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Annals of Surgical Oncology

, Volume 26, Issue 12, pp 3883–3891 | Cite as

Randomized Controlled Trial to Reduce Bacterial Colonization of Surgical Drains with the Use of Chlorhexidine-Coated Dressings After Breast Cancer Surgery

  • Frida Rivera-Buendía
  • Rafael Franco-Cendejas
  • Cristina Guadalupe Román-López
  • Claudia Adriana Colín-Castro
  • Noé Becerra-Lobato
  • María de Lourdes García-Hernández
  • Patricia Cornejo-Juárez
  • Juan Enrique Bargalló-Rocha
  • Heriberto Medina-Franco
  • Diana Vilar-CompteEmail author
Breast Oncology

Abstract

Background

Breast surgery is considered a clean surgery. However, surgical-site infection (SSI) rates are currently higher than predicted. Postoperative drains remain in situ for several days, with inevitable bacterial colonization and increased SSI risk.

Methods

This randomized controlled trial from October 2016 to January 2018 analyzed patients undergoing breast cancer surgery. The patients were randomized to either the standard drain care group or the antiseptic dressing group (3M® Tegaderm® CHG). Drain samples taken on postoperative days (PODs) 7 and 14 were cultured as standardized in the laboratory. Colonization rates and SSI were compared between the two groups.

Results

The study enrolled 104 patients with 167 surgical drains. The patients’ clinical characteristics were similar in the two groups, with no statistically significant differences. Bulb fluid cultures at postoperative week (POW) 1 were positive for 42.9% of the control group and 28.9% of the antiseptic group (p = 0.06). Cultures from the POW 2 assessment were positive for 79.7% of the control group versus 54.9% of the antiseptic group (p = 0.001). Cultures from drain tubes were positive for 79.8% of the control group and 50.7% of the antiseptic group (p = < 0.001). In 11 patients, an SSI developed, 3 (5.8%) from the intervention and 8 (15.4%) from the control procedure (p = 0.11).

Conclusion

The study findings demonstrated that the use of antiseptics at the drain exit site significantly reduced bacterial colonization of the closed drainage system in breast cancer surgery. Semi-permeable occlusive chlorhexidine-impregnated dressings provide an opportunity to test simple, safe, and low-cost interventions that may reduce drain bacterial colonization and SSI after breast surgery.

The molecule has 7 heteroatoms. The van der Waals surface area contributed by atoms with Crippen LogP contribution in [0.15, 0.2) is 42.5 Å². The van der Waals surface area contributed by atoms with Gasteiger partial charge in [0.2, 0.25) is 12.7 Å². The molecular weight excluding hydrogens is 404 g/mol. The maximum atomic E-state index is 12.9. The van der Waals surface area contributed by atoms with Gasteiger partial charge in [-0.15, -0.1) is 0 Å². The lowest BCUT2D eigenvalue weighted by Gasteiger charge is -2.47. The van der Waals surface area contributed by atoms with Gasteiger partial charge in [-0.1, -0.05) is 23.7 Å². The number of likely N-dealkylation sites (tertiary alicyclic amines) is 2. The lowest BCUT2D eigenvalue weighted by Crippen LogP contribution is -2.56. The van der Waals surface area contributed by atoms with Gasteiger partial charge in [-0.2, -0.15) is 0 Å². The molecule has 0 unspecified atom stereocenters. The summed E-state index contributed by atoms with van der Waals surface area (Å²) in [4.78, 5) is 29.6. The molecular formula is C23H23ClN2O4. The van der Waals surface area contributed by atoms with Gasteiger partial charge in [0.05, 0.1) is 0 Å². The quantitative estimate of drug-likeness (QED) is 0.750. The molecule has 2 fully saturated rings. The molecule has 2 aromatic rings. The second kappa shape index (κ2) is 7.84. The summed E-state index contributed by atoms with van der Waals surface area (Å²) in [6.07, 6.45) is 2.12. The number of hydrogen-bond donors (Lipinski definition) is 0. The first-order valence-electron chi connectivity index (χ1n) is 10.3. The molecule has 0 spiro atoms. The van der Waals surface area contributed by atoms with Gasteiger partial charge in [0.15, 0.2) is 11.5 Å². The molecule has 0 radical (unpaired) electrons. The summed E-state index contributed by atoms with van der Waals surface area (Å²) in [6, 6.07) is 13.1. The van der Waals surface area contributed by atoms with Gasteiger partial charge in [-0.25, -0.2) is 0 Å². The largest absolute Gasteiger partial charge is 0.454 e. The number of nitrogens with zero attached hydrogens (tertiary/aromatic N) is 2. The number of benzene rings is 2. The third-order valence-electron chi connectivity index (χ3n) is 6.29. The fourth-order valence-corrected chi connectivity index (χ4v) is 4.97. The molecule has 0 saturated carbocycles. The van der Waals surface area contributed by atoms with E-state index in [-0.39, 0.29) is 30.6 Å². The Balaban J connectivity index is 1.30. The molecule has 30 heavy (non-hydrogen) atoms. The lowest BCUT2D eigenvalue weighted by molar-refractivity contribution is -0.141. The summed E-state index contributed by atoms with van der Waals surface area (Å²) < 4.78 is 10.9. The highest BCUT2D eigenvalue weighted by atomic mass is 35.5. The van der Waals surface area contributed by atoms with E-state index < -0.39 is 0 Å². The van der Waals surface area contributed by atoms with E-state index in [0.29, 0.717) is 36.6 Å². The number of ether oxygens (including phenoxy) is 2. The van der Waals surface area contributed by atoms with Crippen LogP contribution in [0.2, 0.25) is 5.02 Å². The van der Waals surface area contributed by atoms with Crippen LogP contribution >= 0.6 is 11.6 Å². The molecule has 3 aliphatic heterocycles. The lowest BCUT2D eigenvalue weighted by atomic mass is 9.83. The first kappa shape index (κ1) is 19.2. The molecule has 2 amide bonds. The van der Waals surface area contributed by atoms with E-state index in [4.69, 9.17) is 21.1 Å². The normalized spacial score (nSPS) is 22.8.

Notes

Acknowledgment

This study was partially supported with funds from the Breast Tumors Department of the Instituto Nacional de Cancerología, and from the Microbiology Laboratory of the Instituto Nacional de Rehabilitación. 3M donated the chlorhexidine gluconate-coated dressings, and Universidad Nacional Autónoma de México provided the materials for the molecular analysis. We acknowledge Drs. David Cantú and Lenny Gallardo for their valuable help in conducting the randomization of patients during the study, and Eduardo Rojas for his help during the post hoc development and recruitment of patients.

Disclosure

3M donated the Chlorhexidine-coated dressing (Tegaderm CHG; 3M) and was not involved in the writing of the research protocol, in the performance of the study, or in the analysis of the results. The authors declare no conflicts of interest related to this manuscript.

Supplementary material

10434_2019_7631_MOESM1_ESM.docx (98 kb)
Supplementary material 1 (DOCX 97 kb)
10434_2019_7631_MOESM2_ESM.docx (18 kb)
Supplementary material 2 (DOCX 18 kb)

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Copyright information

© Society of Surgical Oncology 2019

Authors and Affiliations

  • Frida Rivera-Buendía
    • 1
    • 5
  • Rafael Franco-Cendejas
    • 2
  • Cristina Guadalupe Román-López
    • 1
  • Claudia Adriana Colín-Castro
    • 2
  • Noé Becerra-Lobato
    • 2
  • María de Lourdes García-Hernández
    • 2
  • Patricia Cornejo-Juárez
    • 1
  • Juan Enrique Bargalló-Rocha
    • 3
  • Heriberto Medina-Franco
    • 4
  • Diana Vilar-Compte
    • 1
    Email author
  1. 1.Department of Infectious DiseasesInstituto Nacional de CancerologiaMexico CityMexico
  2. 2.Infectious Diseases DivisionInstituto Nacional de Rehabilitación Luis Guillermo Ibarra IbarraMexico CityMexico
  3. 3.Breast Tumor DepartmentInstituto Nacional de CancerologiaMexico CityMexico
  4. 4.Division of SurgeryInstituto Nacional de Ciencias Médicas y NutriciónMexico CityMexico
  5. 5.MD/PhD (PECEM) Program, Facultad de MedicinaUniversidad Nacional Autónoma de MéxicoMexico CityMexico

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